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In re Boyman

Supreme Court of New Jersey

August 22, 2018

IN THE MATTER OF CHRISTOPHER D. BOYMAN AN ATTORNEY AT LAW

          District Docket No. XIV-2016-0600E

          Ellen A. Brodsky Chief Counsel.

          DECISION

          Bonnie C. Frost, Chair.

         To the Honorable Chief Justice and Associate Justices of the Supreme Court of New Jersey.

         This matter was before us on a certification of the record filed by the Office of Attorney Ethics (OAE), pursuant to R. 1:20-4(f). A two-count complaint charged respondent with violations of RPC 5.5(a) and R. 1:20-20(b) (1) (11) (practicing law while suspended), RPC 8.1(b) (failure to cooperate with an ethics investigation), and RPC 8.4(c) (conduct involving dishonesty, fraud, deceit or misrepresentation).

         We determine to impose a three-year suspension.

         Respondent was admitted to the New Jersey bar in 1987. In 2010, he was censured, on a certified record, for misconduct in two matters. In one matter, he was found guilty of gross neglect, lack of diligence, and failure to communicate with his client. In the other matter, he was found guilty of gross neglect and lack of diligence in connection with two collection matters. He also entered into an improper business transaction with the client and failed to return the client's file. He failed to cooperate with disciplinary authorities in both matters. In re Boyman, 201 N.J. 203 (2010).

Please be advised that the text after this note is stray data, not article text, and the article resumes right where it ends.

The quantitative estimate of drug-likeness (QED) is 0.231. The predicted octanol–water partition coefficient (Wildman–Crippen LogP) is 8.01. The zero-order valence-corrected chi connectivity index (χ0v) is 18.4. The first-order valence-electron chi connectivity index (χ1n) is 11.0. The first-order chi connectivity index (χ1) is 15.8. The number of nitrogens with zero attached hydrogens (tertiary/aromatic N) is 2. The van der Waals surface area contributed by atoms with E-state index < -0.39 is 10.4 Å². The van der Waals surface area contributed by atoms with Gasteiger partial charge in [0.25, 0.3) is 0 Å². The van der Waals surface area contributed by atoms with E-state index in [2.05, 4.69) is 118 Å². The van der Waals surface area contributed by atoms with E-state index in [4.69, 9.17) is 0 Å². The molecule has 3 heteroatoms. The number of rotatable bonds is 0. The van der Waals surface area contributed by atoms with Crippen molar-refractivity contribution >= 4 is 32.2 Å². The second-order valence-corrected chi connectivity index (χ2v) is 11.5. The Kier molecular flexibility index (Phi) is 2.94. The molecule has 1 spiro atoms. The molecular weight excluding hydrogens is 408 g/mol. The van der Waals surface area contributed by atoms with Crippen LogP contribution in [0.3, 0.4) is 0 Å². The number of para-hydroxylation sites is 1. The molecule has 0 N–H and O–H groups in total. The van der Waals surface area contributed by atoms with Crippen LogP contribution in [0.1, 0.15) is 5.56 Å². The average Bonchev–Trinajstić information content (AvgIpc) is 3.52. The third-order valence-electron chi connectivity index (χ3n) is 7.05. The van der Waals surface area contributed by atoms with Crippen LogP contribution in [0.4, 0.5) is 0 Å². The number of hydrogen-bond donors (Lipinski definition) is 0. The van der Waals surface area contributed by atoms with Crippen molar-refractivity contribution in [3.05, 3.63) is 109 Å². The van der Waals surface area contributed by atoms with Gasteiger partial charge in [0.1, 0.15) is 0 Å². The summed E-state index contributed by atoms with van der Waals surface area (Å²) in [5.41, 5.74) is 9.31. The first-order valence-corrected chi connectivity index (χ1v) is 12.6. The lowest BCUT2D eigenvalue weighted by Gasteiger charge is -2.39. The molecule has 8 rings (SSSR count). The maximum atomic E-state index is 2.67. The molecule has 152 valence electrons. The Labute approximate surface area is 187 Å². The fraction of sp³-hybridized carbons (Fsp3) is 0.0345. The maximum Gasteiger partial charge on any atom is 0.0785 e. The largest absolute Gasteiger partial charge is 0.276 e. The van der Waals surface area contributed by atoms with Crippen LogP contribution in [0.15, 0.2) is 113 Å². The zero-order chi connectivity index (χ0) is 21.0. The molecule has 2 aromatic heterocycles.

In 2012, respondent was temporarily suspended, effective February 6, 2012, for failure to pay the assessed administrative costs in connection with his censure matter. In re Boyman, 209 N.J. 2 (2012). He remains suspended to date.

         On May 16, 2014, respondent received a second censure, also in a default, for his failure to file the R. 1:20-20 affidavit required of all suspended attorneys. In re Boyman, 217 N.J. 360 (2014).

         Service of process was proper in this matter. On November 20, 2017, the OAE sent a copy of the complaint by certified and regular mail to respondent at his home address listed in the attorney registration records. According to the United States Postal Service tracking information, the certified mail was delivered on November 27, 2017. The regular mail was not returned.

         On December 18, 2017, the OAE sent a second letter to respondent, to the same home address, also by regular and certified mail, informing him that, if he did not answer the complaint within five days of the date of the letter, the allegations of the complaint would be deemed admitted; that, pursuant to R. 1:20-4(f) and R. 1:20-6 (c) (1), the record in the matter would be certified directly to us for imposition of sanction; and that the complaint would be amended to include a charge of a violation of RPC 8.1(b).

         On January 16, 2018, the certified mail was returned marked "Unclaimed." The regular mail was not returned.

         The time within which respondent may answer the complaint has expired. As of February 26, 2018, respondent had not filed an answer. Thus, the matter was certified to us as a default.

         We now turn to the facts alleged in the complaint.

         As previously noted, the Court issued an Order temporarily suspending respondent from the practice of law. Respondent ...


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